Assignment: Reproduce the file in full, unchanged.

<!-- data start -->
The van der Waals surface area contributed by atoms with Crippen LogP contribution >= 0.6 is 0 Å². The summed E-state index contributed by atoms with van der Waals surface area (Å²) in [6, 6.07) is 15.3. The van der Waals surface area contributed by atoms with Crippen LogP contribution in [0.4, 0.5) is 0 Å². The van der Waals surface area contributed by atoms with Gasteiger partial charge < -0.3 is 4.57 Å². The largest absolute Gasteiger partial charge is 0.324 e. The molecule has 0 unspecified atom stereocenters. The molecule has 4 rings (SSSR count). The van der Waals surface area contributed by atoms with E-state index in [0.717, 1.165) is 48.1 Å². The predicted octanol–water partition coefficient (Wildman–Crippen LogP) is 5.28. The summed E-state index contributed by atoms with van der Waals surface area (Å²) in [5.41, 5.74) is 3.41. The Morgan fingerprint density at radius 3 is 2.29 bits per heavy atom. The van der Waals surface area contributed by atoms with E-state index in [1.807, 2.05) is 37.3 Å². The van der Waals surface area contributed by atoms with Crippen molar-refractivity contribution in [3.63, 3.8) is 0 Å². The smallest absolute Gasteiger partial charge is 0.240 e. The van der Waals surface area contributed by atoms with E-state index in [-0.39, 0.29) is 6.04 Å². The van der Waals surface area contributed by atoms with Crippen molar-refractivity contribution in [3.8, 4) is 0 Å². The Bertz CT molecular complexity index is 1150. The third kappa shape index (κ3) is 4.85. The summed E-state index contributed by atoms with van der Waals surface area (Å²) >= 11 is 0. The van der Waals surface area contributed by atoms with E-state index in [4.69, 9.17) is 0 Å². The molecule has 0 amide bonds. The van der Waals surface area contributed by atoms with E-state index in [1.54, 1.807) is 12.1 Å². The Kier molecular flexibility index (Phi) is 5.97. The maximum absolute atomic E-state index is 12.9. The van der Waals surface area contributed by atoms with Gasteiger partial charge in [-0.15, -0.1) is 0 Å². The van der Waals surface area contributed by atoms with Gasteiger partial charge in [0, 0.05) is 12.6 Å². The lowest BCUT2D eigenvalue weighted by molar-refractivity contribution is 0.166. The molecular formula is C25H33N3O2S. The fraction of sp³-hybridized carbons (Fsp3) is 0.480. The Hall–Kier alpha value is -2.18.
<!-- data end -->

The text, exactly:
The van der Waals surface area contributed by atoms with Crippen LogP contribution >= 0.6 is 0 Å². The summed E-state index contributed by atoms with van der Waals surface area (Å²) in [6, 6.07) is 15.3. The van der Waals surface area contributed by atoms with Crippen LogP contribution in [0.4, 0.5) is 0 Å². The van der Waals surface area contributed by atoms with Gasteiger partial charge < -0.3 is 4.57 Å². The largest absolute Gasteiger partial charge is 0.324 e. The molecule has 0 unspecified atom stereocenters. The molecule has 4 rings (SSSR count). The van der Waals surface area contributed by atoms with E-state index in [0.717, 1.165) is 48.1 Å². The predicted octanol–water partition coefficient (Wildman–Crippen LogP) is 5.28. The summed E-state index contributed by atoms with van der Waals surface area (Å²) in [5.41, 5.74) is 3.41. The Morgan fingerprint density at radius 3 is 2.29 bits per heavy atom. The van der Waals surface area contributed by atoms with E-state index in [1.807, 2.05) is 37.3 Å². The van der Waals surface area contributed by atoms with Crippen molar-refractivity contribution in [3.63, 3.8) is 0 Å². The smallest absolute Gasteiger partial charge is 0.240 e. The van der Waals surface area contributed by atoms with E-state index in [-0.39, 0.29) is 6.04 Å². The van der Waals surface area contributed by atoms with Crippen molar-refractivity contribution in [3.8, 4) is 0 Å². The Bertz CT molecular complexity index is 1150. The third kappa shape index (κ3) is 4.85. The summed E-state index contributed by atoms with van der Waals surface area (Å²) >= 11 is 0. The van der Waals surface area contributed by atoms with E-state index in [4.69, 9.17) is 0 Å². The molecule has 0 amide bonds. The van der Waals surface area contributed by atoms with E-state index in [1.54, 1.807) is 12.1 Å². The Kier molecular flexibility index (Phi) is 5.97. The maximum absolute atomic E-state index is 12.9. The van der Waals surface area contributed by atoms with Gasteiger partial charge in [-0.15, -0.1) is 0 Å². The van der Waals surface area contributed by atoms with Gasteiger partial charge in [0, 0.05) is 12.6 Å². The lowest BCUT2D eigenvalue weighted by molar-refractivity contribution is 0.166. The molecular formula is C25H33N3O2S. The fraction of sp³-hybridized carbons (Fsp3) is 0.480. The Hall–Kier alpha value is -2.18.